Audiences and reviewers likewise took note of the Handsome Family's improved stage presence. "Brett Sparks' baritone voice boomed with an authority that seemed larger than the room, and the musiceliberately paced and mesmerizing in its sad beautyccrued power with each tale," wrote Greg Kot in a performance review for the Chicago Tribune. "As Brett's voice rose and fell, Rennie closed her eyes, the music swallowing up both of them, and the audience with it." In addition to playing clubs in their hometown, the Handsome Family played in cities across United States, alone and with the Mekons. Then, they toured the United Kingdom to promote their new record, making side trips to Holland, Norway, and Belgium. In England, Uncut named Through the Trees the "Best New Country Album of the Year," while back in the States, Kot called the album one the year's ten best worldwide and the number one release from a Chicago band. Another local critic, Chicago Sun-Times music writer Jim DeRogatis, hailed the work as one of the most important albums to have ever come out of Chicago.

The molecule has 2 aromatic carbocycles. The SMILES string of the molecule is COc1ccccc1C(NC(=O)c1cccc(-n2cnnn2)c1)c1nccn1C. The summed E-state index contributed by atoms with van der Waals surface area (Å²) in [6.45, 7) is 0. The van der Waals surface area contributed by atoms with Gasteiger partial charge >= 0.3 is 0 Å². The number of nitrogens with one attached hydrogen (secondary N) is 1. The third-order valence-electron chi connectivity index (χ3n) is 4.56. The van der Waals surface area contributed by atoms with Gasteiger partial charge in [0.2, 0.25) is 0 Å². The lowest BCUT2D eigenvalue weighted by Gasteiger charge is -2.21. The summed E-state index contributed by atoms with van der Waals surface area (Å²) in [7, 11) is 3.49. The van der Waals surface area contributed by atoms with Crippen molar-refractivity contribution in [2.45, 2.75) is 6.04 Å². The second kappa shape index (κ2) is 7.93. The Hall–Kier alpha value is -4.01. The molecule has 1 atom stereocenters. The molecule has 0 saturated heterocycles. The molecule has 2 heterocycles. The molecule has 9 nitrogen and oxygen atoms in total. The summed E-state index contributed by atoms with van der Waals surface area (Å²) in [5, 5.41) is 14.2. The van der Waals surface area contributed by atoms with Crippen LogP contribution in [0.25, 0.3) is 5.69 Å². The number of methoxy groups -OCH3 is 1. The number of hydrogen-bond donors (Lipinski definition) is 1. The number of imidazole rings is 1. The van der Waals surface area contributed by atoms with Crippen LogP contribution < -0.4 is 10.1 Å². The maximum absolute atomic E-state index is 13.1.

After working through Brett's recovery to find a sense of happiness and maturity, as well as critical approval, the Handsome Family arrived in early 2000 with another success, In the Air, recorded again in their living room. All of the sounds were captured on a Macintosh G3 computer, rather than a tape machine, a production technique that astounded many given the album's rich and varied textures. "I took my time with it," Brett told Sheridan. 'That's the most important thing: time. The reason I could work on those harmonies or think about different instrumentation was that I worked on this at home. The editing capabilities are really powerful. I used the virtual mixing board inside the Mac with the software. You could make a really digital, brittle, sh***y-sounding record if you aren't careful."